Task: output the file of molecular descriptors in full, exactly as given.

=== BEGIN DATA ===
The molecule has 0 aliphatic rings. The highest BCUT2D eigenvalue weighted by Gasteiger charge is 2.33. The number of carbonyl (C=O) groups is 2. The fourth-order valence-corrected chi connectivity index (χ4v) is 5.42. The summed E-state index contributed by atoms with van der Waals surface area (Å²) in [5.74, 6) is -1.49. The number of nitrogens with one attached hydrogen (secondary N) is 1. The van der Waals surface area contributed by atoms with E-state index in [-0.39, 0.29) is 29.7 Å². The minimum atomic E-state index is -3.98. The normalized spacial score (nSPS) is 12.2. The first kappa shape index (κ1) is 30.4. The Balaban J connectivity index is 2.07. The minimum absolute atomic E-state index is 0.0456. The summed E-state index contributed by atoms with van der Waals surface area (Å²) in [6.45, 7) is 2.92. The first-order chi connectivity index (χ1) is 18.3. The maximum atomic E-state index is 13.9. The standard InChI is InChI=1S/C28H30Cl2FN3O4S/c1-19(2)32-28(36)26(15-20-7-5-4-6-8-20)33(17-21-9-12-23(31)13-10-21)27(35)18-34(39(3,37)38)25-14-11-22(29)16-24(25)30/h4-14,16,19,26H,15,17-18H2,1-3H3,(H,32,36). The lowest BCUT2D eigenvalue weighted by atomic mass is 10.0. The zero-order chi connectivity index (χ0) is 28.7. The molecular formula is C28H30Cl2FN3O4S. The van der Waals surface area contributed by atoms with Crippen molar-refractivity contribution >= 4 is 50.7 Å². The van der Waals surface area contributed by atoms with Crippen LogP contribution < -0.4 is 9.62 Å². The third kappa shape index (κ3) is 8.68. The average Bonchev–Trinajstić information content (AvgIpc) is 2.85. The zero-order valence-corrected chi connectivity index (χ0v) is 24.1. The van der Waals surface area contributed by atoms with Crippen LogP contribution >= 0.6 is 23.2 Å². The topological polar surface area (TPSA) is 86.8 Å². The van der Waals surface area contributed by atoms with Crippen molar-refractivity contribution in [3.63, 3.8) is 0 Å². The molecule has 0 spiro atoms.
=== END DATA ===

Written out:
The molecule has 0 aliphatic rings. The highest BCUT2D eigenvalue weighted by Gasteiger charge is 2.33. The number of carbonyl (C=O) groups is 2. The fourth-order valence-corrected chi connectivity index (χ4v) is 5.42. The summed E-state index contributed by atoms with van der Waals surface area (Å²) in [5.74, 6) is -1.49. The number of nitrogens with one attached hydrogen (secondary N) is 1. The van der Waals surface area contributed by atoms with E-state index in [-0.39, 0.29) is 29.7 Å². The minimum atomic E-state index is -3.98. The normalized spacial score (nSPS) is 12.2. The first kappa shape index (κ1) is 30.4. The Balaban J connectivity index is 2.07. The minimum absolute atomic E-state index is 0.0456. The summed E-state index contributed by atoms with van der Waals surface area (Å²) in [6.45, 7) is 2.92. The first-order chi connectivity index (χ1) is 18.3. The maximum atomic E-state index is 13.9. The standard InChI is InChI=1S/C28H30Cl2FN3O4S/c1-19(2)32-28(36)26(15-20-7-5-4-6-8-20)33(17-21-9-12-23(31)13-10-21)27(35)18-34(39(3,37)38)25-14-11-22(29)16-24(25)30/h4-14,16,19,26H,15,17-18H2,1-3H3,(H,32,36). The lowest BCUT2D eigenvalue weighted by atomic mass is 10.0. The zero-order chi connectivity index (χ0) is 28.7. The molecular formula is C28H30Cl2FN3O4S. The van der Waals surface area contributed by atoms with Crippen molar-refractivity contribution >= 4 is 50.7 Å². The van der Waals surface area contributed by atoms with Crippen LogP contribution < -0.4 is 9.62 Å². The third kappa shape index (κ3) is 8.68. The average Bonchev–Trinajstić information content (AvgIpc) is 2.85. The zero-order valence-corrected chi connectivity index (χ0v) is 24.1. The van der Waals surface area contributed by atoms with Crippen LogP contribution >= 0.6 is 23.2 Å². The topological polar surface area (TPSA) is 86.8 Å². The van der Waals surface area contributed by atoms with Crippen molar-refractivity contribution in [3.63, 3.8) is 0 Å². The molecule has 0 spiro atoms.